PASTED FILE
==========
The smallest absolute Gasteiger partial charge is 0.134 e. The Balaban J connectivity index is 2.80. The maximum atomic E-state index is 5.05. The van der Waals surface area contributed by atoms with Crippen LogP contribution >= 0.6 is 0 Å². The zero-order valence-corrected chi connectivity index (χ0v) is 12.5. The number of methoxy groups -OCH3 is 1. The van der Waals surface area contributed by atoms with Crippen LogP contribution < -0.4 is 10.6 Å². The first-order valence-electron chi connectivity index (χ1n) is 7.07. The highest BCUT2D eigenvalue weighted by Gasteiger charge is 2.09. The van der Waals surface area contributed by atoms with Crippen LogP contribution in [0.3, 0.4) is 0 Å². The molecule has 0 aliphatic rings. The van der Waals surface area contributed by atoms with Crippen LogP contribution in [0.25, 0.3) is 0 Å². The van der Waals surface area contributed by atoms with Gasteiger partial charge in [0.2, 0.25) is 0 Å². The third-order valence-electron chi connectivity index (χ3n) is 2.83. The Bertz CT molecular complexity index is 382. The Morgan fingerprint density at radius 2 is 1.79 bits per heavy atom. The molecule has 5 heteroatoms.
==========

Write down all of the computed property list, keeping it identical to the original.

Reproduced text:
The smallest absolute Gasteiger partial charge is 0.134 e. The Balaban J connectivity index is 2.80. The maximum atomic E-state index is 5.05. The van der Waals surface area contributed by atoms with Crippen LogP contribution >= 0.6 is 0 Å². The zero-order valence-corrected chi connectivity index (χ0v) is 12.5. The number of methoxy groups -OCH3 is 1. The van der Waals surface area contributed by atoms with Crippen LogP contribution < -0.4 is 10.6 Å². The first-order valence-electron chi connectivity index (χ1n) is 7.07. The highest BCUT2D eigenvalue weighted by Gasteiger charge is 2.09. The van der Waals surface area contributed by atoms with Crippen LogP contribution in [0.3, 0.4) is 0 Å². The molecule has 0 aliphatic rings. The van der Waals surface area contributed by atoms with Crippen LogP contribution in [0.25, 0.3) is 0 Å². The van der Waals surface area contributed by atoms with Gasteiger partial charge in [0.2, 0.25) is 0 Å². The third-order valence-electron chi connectivity index (χ3n) is 2.83. The Bertz CT molecular complexity index is 382. The Morgan fingerprint density at radius 2 is 1.79 bits per heavy atom. The molecule has 5 heteroatoms.